New York Times bestselling author David Levithan takes young readers on twisting journey through truth, reality, and fantasy and belief.
Aidan disappeared for six days. Six agonizing days of searches and police and questions and constant vigils. Then, just as suddenly as he vanished, Aidan reappears. Where has he been? The story he tells is simply. . . impossible. But it's the story Aidan is sticking to.
His brother, Lucas, wants to believe him. But Lucas is aware of what other people, including their parents, are saying: that Aidan is making it all up to disguise the fact that he ran away.
When the kids in school hear Aidan's story, they taunt him. But still Aidan clings to his story. And as he becomes more of an outcast, Lucas becomes more and more concerned. Being on Aidan's side would mean believing in the impossible. But how can you believe in the impossible when everything and everybody is telling you not to?
February 2, 2021
Lexile: 660L | Fountas/Pinnell: X
When not writing during spare hours on weekends, David Levithan
is editorial director at Scholastic and the founding editor of the PUSH imprint, which is devoted to finding new voices and new authors in teen literature. His acclaimed novels Boy Meets Boy
and The Realm of Possibility
started as stories he wrote for his friends for Valentine's Day (something he's done for the past 22 years and counting) that turned themselves into teen novels. He's often asked if the book is a work of fantasy or a work of reality, and the answer is right down the middle—it's about where we're going, and where we should be.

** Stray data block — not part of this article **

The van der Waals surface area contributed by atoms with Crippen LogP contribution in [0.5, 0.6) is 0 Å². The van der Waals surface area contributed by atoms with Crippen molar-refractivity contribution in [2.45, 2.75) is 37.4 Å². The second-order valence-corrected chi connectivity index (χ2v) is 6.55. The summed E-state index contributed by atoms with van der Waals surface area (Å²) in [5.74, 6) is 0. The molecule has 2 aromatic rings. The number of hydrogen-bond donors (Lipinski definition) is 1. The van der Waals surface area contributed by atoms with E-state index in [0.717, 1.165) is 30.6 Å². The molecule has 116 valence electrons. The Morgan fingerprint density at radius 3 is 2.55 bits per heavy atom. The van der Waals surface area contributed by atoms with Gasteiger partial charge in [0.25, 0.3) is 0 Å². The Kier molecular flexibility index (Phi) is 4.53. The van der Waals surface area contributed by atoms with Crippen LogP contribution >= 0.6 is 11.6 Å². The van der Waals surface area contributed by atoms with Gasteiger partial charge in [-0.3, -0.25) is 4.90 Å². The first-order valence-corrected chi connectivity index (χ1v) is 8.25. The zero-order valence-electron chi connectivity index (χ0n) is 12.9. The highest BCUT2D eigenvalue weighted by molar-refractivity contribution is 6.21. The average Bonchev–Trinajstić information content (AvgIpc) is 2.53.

“A well-paced story
about the collision of realities in the vein of Laura E. Weymouth and Seanan McGuire.” –Publishers Weekly
, starred review
“[A] superb story
…. Levithan’s first book for middle-grade readers is an unqualified success.” –Booklist
, starred review
“Engaging…. the matter-of-fact inclusion of LGBTQ+ characters is noteworthy. A thought-provoking title for sophisticated readers
.” –Kirkus Reviews
“A stellar novel that deftly examines the uncomfortable reality that not everything has a satisfying answer.
For example, sometimes people go away and we’re lucky if they come back, and we may be better off focusing less on where they’ve been but on the fact that they’ve returned.” –The Bulletin
"An insightful story, with echoes of Narnia
, that will appeal to thoughtful and sophisticated readers
.” —School Library Journal